The hosts of parasitoids have developed several levels of defense. Many hosts try to hide from the parasitoids in inaccessible habitats. They may also get rid of their frass (body wastes) and avoid plants that they have chewed on as both can attract parasitoids. The shells (egg shells) and cuticles of the prey are thickened to prevent the parasitoid from penetrating them. When they encounter the egg laying female, prey use defenses like dropping off the plant they are on, twisting and thrashing so as to dislodge or kill the female and even regurgitating onto the wasp to entangle it.[9][10] The wriggling can sometimes help by causing the wasp to "miss" laying the egg on the host and instead place it nearby. Wriggling of pupae can cause the wasp to lose its grip on the smooth hard pupa or get trapped in the silk strands. Some caterpillars even bite the female wasps that approach it. Some insects secrete poisonous compounds that kill or drive away the parasitoid. Ants that are in a symbiotic relationship with caterpillars, aphids or scale insects may protect them from attack by wasps.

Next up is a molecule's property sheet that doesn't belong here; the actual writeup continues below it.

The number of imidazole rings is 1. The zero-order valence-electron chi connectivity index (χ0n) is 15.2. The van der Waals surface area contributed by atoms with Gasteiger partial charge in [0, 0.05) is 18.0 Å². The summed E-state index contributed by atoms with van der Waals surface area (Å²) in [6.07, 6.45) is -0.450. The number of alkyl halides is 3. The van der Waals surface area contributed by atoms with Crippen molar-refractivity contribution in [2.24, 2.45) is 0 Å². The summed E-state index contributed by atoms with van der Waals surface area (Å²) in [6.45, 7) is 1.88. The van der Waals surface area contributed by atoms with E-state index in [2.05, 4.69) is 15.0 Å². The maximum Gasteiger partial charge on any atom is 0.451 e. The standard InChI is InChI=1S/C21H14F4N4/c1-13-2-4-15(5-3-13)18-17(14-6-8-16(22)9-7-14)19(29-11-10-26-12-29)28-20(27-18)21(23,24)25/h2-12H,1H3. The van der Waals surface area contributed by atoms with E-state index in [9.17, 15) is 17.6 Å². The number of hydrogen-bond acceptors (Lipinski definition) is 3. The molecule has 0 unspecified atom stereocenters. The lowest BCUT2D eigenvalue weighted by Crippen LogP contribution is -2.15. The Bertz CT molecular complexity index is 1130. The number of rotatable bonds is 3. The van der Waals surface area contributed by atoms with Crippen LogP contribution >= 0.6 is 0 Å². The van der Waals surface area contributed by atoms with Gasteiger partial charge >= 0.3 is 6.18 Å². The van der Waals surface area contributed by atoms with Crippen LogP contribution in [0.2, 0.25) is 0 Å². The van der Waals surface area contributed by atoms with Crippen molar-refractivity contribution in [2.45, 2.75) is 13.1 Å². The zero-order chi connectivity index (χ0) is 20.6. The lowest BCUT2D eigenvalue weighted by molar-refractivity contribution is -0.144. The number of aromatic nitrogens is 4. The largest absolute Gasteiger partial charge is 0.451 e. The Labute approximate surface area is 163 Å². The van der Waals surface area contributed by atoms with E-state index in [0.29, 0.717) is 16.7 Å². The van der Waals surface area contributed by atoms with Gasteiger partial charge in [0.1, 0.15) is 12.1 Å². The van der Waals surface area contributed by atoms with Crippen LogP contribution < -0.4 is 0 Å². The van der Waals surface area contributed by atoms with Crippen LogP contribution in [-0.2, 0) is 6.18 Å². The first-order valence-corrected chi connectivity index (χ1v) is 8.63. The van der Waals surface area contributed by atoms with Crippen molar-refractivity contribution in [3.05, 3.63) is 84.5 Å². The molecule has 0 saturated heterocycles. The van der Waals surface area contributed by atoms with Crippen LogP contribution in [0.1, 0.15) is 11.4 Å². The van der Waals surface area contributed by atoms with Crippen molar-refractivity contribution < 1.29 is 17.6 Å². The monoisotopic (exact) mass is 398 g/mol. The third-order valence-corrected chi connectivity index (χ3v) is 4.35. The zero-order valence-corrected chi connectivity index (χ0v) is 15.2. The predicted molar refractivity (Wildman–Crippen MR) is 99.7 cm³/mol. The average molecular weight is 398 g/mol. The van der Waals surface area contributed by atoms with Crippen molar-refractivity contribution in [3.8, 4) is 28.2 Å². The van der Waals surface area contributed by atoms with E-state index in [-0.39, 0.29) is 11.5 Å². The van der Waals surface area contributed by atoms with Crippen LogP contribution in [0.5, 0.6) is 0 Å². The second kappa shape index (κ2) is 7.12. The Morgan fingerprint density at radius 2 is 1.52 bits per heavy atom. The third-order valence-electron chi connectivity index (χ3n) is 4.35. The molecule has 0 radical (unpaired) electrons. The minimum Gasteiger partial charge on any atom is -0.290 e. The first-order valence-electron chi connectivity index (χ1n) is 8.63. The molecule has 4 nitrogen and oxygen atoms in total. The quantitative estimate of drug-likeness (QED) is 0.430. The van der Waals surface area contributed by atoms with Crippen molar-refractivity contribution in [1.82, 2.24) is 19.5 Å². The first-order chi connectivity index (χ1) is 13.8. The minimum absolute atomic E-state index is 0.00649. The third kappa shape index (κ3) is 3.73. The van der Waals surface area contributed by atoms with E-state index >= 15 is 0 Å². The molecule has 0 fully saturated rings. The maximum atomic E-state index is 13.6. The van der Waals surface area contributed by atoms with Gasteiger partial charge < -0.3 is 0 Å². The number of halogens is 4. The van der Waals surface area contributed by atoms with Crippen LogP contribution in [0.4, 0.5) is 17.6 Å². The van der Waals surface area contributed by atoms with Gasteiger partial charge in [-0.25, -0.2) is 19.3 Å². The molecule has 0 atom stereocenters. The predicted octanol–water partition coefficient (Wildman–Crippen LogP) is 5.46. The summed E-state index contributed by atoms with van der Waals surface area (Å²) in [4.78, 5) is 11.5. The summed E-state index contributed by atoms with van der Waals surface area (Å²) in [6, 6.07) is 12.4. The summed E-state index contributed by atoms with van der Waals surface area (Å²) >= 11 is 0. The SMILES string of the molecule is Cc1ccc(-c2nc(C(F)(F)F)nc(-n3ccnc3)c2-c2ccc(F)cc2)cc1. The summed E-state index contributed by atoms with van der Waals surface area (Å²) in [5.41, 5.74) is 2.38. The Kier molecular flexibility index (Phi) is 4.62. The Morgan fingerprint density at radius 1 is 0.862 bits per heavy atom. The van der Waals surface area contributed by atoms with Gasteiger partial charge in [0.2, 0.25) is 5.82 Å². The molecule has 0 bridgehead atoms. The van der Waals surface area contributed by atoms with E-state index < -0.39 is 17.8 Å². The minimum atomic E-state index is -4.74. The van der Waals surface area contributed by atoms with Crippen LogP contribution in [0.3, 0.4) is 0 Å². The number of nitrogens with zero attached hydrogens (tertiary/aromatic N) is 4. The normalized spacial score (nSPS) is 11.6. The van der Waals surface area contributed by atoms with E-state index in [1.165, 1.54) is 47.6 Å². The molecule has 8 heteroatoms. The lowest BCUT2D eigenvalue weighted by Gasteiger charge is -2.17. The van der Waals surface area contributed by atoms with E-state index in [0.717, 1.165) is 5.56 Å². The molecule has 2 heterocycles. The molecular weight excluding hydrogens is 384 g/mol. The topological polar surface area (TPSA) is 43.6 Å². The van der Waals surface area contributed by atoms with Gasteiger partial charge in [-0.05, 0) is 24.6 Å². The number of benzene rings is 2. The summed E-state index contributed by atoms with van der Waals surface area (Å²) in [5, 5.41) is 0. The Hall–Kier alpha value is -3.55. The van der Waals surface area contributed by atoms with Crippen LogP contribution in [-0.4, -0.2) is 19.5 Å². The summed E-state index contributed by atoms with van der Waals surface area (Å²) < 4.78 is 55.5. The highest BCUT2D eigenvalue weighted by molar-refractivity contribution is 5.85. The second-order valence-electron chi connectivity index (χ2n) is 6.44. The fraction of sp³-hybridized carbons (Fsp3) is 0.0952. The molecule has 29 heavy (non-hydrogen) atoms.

Even parasitoid wasps are vulnerable to hyperparasitoid wasps. Some parasitoid wasps change the behaviour of the infected host to build a silk web around the pupa of the wasps after they emerge from its body to protect them from hyperparasitoids.[11]

In endoparasitoids, host immune cells can encapsulate the eggs and larvae of parasitoid wasps. In aphids, the presence of a secondary bacterium endosymbiont, Buchnera aphidicola that carries a particular latent phage makes the aphid relatively immune to their parasitoid wasps by killing many of the eggs. However, wasps counter this by laying more eggs in aphids that have the endosymbiont so that at least one of them can hatch and parasitize the aphid.[12][13]